Screenshot from Unity 4.6, new UI system reveal

UI Manager (A better one)

About eight years ago, we shipped our very first game: Fabric. Back then, we were young, naive, and didn’t know how to code. Well, at least I didn’t. So my solutions were… not the best. But the things I did with the UI system were ugly, even by my standards.

After the release, I decided to think about what I’d done. And potentially come up with a better system. And I did! It was great! Or so I thought at the time. Sure, it was a superior solution to what I did for Fabric, which is not a high bar to clear. It was also a simple one. It can be enough for a small game with a few screens. But after working at About Fun primarily as a UI developer, I know better!

Separation Issues

My primary objective was to separate visualization and functionality. One class would be responsible for processing and organizing the data, while another would be concerned with fancy animations and presentation. The visualization class would only be communicating with the data processing one. No one else has to know about its existence.

The next objective is to get the data processor class. Someone has to activate the relevant screen, after all. The system we were using at About Fun was similar to what I did in the end (at least I think it’s similar, It’s been a while…).

Visualization and functionality

Separating the visualization from the functionality is easy when you think about it. Just have two classes (DUH!). And that was what I did: I created a Base and a UIBase class. The Base would take care of the functionality, while the UIBase would do the visualization. Of course, no one outside the Base should know or care about the UIBase. So no public methods or members for the UIBase class!


While easy on paper, getting access to a base is a bit more tricky. My first UI Manager was using enums associated with each window. While easy to implement, this approach has lots of downsides. Like keeping track of all enums in a few different places. And why introduce another identifier when we already have one: the type?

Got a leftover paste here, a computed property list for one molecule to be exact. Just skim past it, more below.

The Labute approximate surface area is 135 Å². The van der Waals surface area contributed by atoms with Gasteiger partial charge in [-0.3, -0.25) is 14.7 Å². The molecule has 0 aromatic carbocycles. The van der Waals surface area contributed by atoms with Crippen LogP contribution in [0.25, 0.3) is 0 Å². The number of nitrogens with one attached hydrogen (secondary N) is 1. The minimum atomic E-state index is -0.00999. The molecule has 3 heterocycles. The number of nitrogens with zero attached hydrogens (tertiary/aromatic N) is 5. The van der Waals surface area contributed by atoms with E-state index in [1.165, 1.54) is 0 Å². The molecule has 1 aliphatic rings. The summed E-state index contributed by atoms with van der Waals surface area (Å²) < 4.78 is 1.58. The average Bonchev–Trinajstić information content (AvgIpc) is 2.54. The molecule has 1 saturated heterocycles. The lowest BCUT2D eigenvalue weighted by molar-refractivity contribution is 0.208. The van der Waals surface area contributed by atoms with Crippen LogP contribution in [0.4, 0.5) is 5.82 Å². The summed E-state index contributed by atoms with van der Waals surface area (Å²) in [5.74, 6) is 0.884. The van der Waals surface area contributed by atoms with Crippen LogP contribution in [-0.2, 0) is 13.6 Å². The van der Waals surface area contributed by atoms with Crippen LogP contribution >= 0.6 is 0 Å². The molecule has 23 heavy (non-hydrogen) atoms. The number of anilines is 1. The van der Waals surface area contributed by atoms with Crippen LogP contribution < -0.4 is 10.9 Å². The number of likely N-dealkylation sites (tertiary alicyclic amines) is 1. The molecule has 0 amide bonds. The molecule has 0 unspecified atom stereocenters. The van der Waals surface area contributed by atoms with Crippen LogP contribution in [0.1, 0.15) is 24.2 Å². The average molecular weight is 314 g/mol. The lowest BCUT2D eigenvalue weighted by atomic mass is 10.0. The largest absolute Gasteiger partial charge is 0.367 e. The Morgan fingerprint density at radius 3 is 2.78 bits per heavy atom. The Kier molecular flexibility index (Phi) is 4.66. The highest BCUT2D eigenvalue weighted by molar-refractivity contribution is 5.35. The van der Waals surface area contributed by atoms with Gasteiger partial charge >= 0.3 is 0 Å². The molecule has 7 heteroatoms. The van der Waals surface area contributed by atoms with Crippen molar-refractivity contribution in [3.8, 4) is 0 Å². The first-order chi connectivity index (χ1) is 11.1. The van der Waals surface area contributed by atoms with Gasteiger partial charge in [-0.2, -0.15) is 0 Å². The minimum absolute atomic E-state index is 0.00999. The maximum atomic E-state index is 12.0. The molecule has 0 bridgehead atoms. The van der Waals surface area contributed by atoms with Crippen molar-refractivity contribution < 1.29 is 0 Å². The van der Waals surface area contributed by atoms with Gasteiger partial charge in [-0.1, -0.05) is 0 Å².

Assuming each screen would have its unique type and would inherit from the base class, we can have a Dictionary<Type, Base>. So, the very first version of our UI Manager would look like this:

private Dictionary<Type, Base> _screens;

public T Get<T>() where T : Base
	if (!_isInitialized)

	_screens.TryGetValue(typeof(T), out Base val);

	if (!val)
		return null;

	return val.GetComponent<T>();

We can fill up the dictionary in the Awake() method. At runtime, the application would ask the UI Manager for a screen, and initialize it whenever required.

Activating screens

The next step is to show and hide screens. Of course, the UI manager should keep track of active screens. So, the obvious solution is to pass the required screen to the UI manager and let it take care of the rest. And it is what I ultimately did. But instead of the application calling _uiManager.Show(myScreen), I decided to delegate the responsibility to the screen itself. The application would only call myScreen.Show(). Adding a _activeSceen field to the UI manager, a _uiManager field, and a Show()method to the base class worked out pretty well.

Fine details

Thus far, I described the general logic of the package and my thought process. The final version contains a few more classes for better control over the UI. I’ll skip the fine details to keep this blog short. If you are interested, you can check out the GitHub repository. For an example, check out this one. Let me know if you have any suggestions or general thoughts about this package.

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